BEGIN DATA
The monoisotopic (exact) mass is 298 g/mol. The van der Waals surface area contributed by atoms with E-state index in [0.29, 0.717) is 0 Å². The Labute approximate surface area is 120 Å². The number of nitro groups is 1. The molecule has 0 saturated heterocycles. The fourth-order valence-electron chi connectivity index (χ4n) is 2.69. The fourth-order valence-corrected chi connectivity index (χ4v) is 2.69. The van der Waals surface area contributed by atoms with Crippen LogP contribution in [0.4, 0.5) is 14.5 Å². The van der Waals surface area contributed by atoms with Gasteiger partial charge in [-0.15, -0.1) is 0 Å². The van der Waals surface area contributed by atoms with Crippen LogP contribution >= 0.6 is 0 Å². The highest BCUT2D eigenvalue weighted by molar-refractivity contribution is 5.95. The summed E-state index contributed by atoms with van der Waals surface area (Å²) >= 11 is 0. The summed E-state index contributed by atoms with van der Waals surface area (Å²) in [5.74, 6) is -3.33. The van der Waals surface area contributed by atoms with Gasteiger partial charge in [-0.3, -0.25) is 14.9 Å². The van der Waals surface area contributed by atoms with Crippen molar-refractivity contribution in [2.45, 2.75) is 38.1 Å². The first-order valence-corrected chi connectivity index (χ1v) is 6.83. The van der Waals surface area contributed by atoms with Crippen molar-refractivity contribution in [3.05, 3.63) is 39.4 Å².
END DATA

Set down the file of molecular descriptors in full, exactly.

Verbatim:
The monoisotopic (exact) mass is 298 g/mol. The van der Waals surface area contributed by atoms with E-state index in [0.29, 0.717) is 0 Å². The Labute approximate surface area is 120 Å². The number of nitro groups is 1. The molecule has 0 saturated heterocycles. The fourth-order valence-electron chi connectivity index (χ4n) is 2.69. The fourth-order valence-corrected chi connectivity index (χ4v) is 2.69. The van der Waals surface area contributed by atoms with Crippen LogP contribution in [0.4, 0.5) is 14.5 Å². The van der Waals surface area contributed by atoms with Gasteiger partial charge in [-0.15, -0.1) is 0 Å². The van der Waals surface area contributed by atoms with Crippen LogP contribution >= 0.6 is 0 Å². The highest BCUT2D eigenvalue weighted by molar-refractivity contribution is 5.95. The summed E-state index contributed by atoms with van der Waals surface area (Å²) >= 11 is 0. The summed E-state index contributed by atoms with van der Waals surface area (Å²) in [5.74, 6) is -3.33. The van der Waals surface area contributed by atoms with Gasteiger partial charge in [-0.3, -0.25) is 14.9 Å². The van der Waals surface area contributed by atoms with Crippen molar-refractivity contribution in [2.45, 2.75) is 38.1 Å². The first-order valence-corrected chi connectivity index (χ1v) is 6.83. The van der Waals surface area contributed by atoms with Crippen molar-refractivity contribution in [3.05, 3.63) is 39.4 Å².